Early reports indicated that 10 nations have committed troops, including Albania, Bulgaria, Denmark, Italy, the Netherlands, Spain, and Ukraine. Details are still emerging on the size of each nation's contribution to the stabilization force. However, an unnamed senior U.S. official told Reuters in a report published on 3 May that around 20,000 U.S. troops would participate. The troops would be separate from the 135,000 U.S. forces still in Iraq, Reuters reported. In addition, Polish Deputy Defense Minister Janusz Zemke told public radio that the United States had requested 4,000 Polish troops to participate. But Polish Defense Minister Jerzy Smajdzinski told "The Washington Times" on 5 May that Poland would contribute 1,500 to 2,200 soldiers. AFP reported that Washington would help finance the Polish troop deployment, which it reported would cost Warsaw $90 million. Poland has also called for a UN Security Council mandate to authorize a peacekeeping mission to Iraq. Polish Foreign Minister Cimoszewicz told reporters at the U.S. State Department on 6 May, "I understand that in days ahead there will be some initiatives opening the way to have such a resolution."

Meanwhile, Warsaw-based daily "Trybuna" reported on 6 May that Polish troops would be responsible for the Turkish-Iraqi border area. Polish Major General Andrzej Tyszkiewicz, who led the Polish delegation to the 30 April meeting, has been named as a candidate to run the Polish sector, "Trybuna" reported. He reportedly has experience in Turkish affairs, and once served as military attache to Turkey. In addition, Marek Belka, Poland's former deputy prime minister and finance minister, said on 6 May that he would soon be appointed a deputy to the Office of Reconstruction and Humanitarian Assistance (ORHA), and would coordinate economic programs in Iraq, Radio 1 reported. Belka indicated that a Polish team would leave for Iraq by early June.

Kiev's One Plus One Television reported on 6 May that a Ukrainian delegation, in Washington to participate in a NATO conference, met with U.S. officials to discuss the terms of Ukraine's participation in the stabilization force. And Italy's Associated National Press Agency reported on 6 May that Italian Defense Minister Antonio Martino has committed 2,500-3,000 troops to the stabilization force and expected them to be in Iraq by early June.

The Hungarian Parliament voted on 6 May to open that country's territory and airspace to the stabilization force, but delayed approval of a troop deployment for one month, AFP reported on the same day. The authorization allows "international peacekeeping forces taking part in the humanitarian effort to rebuild Iraq to use Hungarian airspace, roads and railroads until the end of 2004," AFP reported.

The Danish government plans to send a peacekeeping force of 380 soldiers, including troops specialized in "performing protection missions," the daily "Jyllands-Posten" reported on 6 May.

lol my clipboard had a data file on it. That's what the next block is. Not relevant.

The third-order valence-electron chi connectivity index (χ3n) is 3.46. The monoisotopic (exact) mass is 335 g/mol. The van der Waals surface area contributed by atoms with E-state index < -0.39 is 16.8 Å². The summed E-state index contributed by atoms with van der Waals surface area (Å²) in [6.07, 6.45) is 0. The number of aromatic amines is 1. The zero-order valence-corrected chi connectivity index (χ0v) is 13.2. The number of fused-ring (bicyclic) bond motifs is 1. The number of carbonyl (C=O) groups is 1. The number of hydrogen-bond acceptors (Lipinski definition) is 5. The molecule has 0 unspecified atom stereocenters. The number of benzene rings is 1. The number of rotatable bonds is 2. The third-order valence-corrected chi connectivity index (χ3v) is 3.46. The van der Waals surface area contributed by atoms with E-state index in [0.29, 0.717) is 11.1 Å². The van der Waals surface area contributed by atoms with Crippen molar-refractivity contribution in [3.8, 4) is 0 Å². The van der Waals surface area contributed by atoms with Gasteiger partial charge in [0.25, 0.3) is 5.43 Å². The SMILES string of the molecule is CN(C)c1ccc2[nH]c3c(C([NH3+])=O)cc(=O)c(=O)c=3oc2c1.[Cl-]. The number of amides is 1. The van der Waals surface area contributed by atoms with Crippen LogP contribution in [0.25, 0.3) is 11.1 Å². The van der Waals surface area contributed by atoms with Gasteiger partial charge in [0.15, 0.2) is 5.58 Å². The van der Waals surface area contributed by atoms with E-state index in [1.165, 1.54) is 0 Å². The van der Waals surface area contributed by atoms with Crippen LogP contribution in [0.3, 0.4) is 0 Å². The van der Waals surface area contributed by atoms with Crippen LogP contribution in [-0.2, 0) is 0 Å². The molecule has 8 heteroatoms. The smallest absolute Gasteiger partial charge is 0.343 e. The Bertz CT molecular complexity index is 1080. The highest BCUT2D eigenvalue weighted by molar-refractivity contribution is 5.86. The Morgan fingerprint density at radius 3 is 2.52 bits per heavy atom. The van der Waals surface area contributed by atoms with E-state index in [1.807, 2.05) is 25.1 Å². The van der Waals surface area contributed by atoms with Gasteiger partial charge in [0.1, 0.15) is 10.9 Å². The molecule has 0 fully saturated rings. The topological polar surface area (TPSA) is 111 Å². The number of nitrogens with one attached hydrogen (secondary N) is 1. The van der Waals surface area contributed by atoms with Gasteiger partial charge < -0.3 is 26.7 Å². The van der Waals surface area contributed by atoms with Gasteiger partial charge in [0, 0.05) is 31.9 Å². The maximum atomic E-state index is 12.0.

Other nations are also expressing an interest in participating in the effort. Portuguese Prime Minister Jose Manuel Durao Barroso said on 6 May that Portugal would send troops to Iraq, but said the terms of his country's participation in postwar Iraq had not been set, RDP Antena 1 Radio reported the same day. "We are assessing the terms in which we will fulfill this [commitment]," he said, adding, "I will publicly announce the government's decision," at the right moment. Azerbaijani Defense Minister Safar Abiyev told reporters on 6 May that "A total of 150 Azerbaijani peacekeepers will participate in Iraq's postwar rebuilding," Interfax reported the same day. A preparatory team is scheduled to head to Iraq on 8 May to inspect the base where Azerbaijani troops will be stationed, Interfax reported.

Meanwhile, Kuwaiti Deputy Prime Minister and Foreign Minister Shaykh Sabah al-Ahmad al-Sabah announced on 6 May that Kuwait had been asked to participate by sending peacekeepers to Iraq. Al-Sabah told reporters that Kuwait's troops would only participate if the UN Security Council approved such a force. Likewise, Jordanian Information Minister Muhammad al-Adwan said on 6 May that Jordan would only participate in peacekeeping efforts in Iraq under the UN, MENA reported. Al-Adwan said, however, that the United States had not asked for Jordanian assistance.

It appears that the stabilization force will be on the ground in Iraq by mid-June. According to international press reports, the British are expected to hold a "force generation conference" on 7 May to iron out the details and determine which states will fall under its command and how many forces each state would be asked to contribute. Poland is expected to hold a similar meeting on 22 May.

The international contributions will not be limited to peacekeeping and security, however, as U.S. administration officials have said that some of the 10 nations that have committed to participate in the stabilization force have offered to provide expertise in the fields of medicine, civil administration, policing, reconnaissance, and mine-clearing, as well as nuclear, biological, and chemical weapons, according to international press reports.